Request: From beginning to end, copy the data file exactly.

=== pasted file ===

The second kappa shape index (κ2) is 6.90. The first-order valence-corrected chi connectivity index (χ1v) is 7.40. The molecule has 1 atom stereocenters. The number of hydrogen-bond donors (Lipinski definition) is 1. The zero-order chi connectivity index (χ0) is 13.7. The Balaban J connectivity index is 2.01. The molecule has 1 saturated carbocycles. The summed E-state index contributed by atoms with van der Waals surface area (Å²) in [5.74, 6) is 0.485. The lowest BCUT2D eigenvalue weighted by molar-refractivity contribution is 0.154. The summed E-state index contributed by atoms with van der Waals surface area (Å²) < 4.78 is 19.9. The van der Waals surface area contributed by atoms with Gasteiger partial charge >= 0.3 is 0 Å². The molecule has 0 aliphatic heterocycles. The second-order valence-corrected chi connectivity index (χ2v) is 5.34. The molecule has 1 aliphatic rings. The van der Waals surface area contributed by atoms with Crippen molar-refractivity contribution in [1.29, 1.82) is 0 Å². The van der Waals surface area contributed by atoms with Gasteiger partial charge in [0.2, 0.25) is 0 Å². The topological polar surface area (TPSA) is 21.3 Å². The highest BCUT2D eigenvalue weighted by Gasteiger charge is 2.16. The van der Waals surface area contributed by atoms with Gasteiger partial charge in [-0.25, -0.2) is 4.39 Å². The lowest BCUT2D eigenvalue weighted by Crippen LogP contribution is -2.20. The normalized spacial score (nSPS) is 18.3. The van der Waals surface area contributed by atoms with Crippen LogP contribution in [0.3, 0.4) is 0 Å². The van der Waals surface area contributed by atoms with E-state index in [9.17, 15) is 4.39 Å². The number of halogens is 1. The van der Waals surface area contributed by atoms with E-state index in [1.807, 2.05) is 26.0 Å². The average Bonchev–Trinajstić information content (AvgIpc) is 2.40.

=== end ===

The second kappa shape index (κ2) is 6.90. The first-order valence-corrected chi connectivity index (χ1v) is 7.40. The molecule has 1 atom stereocenters. The number of hydrogen-bond donors (Lipinski definition) is 1. The zero-order chi connectivity index (χ0) is 13.7. The Balaban J connectivity index is 2.01. The molecule has 1 saturated carbocycles. The summed E-state index contributed by atoms with van der Waals surface area (Å²) in [5.74, 6) is 0.485. The lowest BCUT2D eigenvalue weighted by molar-refractivity contribution is 0.154. The summed E-state index contributed by atoms with van der Waals surface area (Å²) < 4.78 is 19.9. The van der Waals surface area contributed by atoms with Gasteiger partial charge >= 0.3 is 0 Å². The molecule has 0 aliphatic heterocycles. The second-order valence-corrected chi connectivity index (χ2v) is 5.34. The molecule has 1 aliphatic rings. The van der Waals surface area contributed by atoms with Crippen molar-refractivity contribution in [1.29, 1.82) is 0 Å². The van der Waals surface area contributed by atoms with Gasteiger partial charge in [0.2, 0.25) is 0 Å². The topological polar surface area (TPSA) is 21.3 Å². The highest BCUT2D eigenvalue weighted by Gasteiger charge is 2.16. The van der Waals surface area contributed by atoms with Gasteiger partial charge in [-0.25, -0.2) is 4.39 Å². The lowest BCUT2D eigenvalue weighted by Crippen LogP contribution is -2.20. The normalized spacial score (nSPS) is 18.3. The van der Waals surface area contributed by atoms with Crippen LogP contribution in [0.3, 0.4) is 0 Å². The van der Waals surface area contributed by atoms with E-state index in [9.17, 15) is 4.39 Å². The number of halogens is 1. The van der Waals surface area contributed by atoms with E-state index in [1.807, 2.05) is 26.0 Å². The average Bonchev–Trinajstić information content (AvgIpc) is 2.40.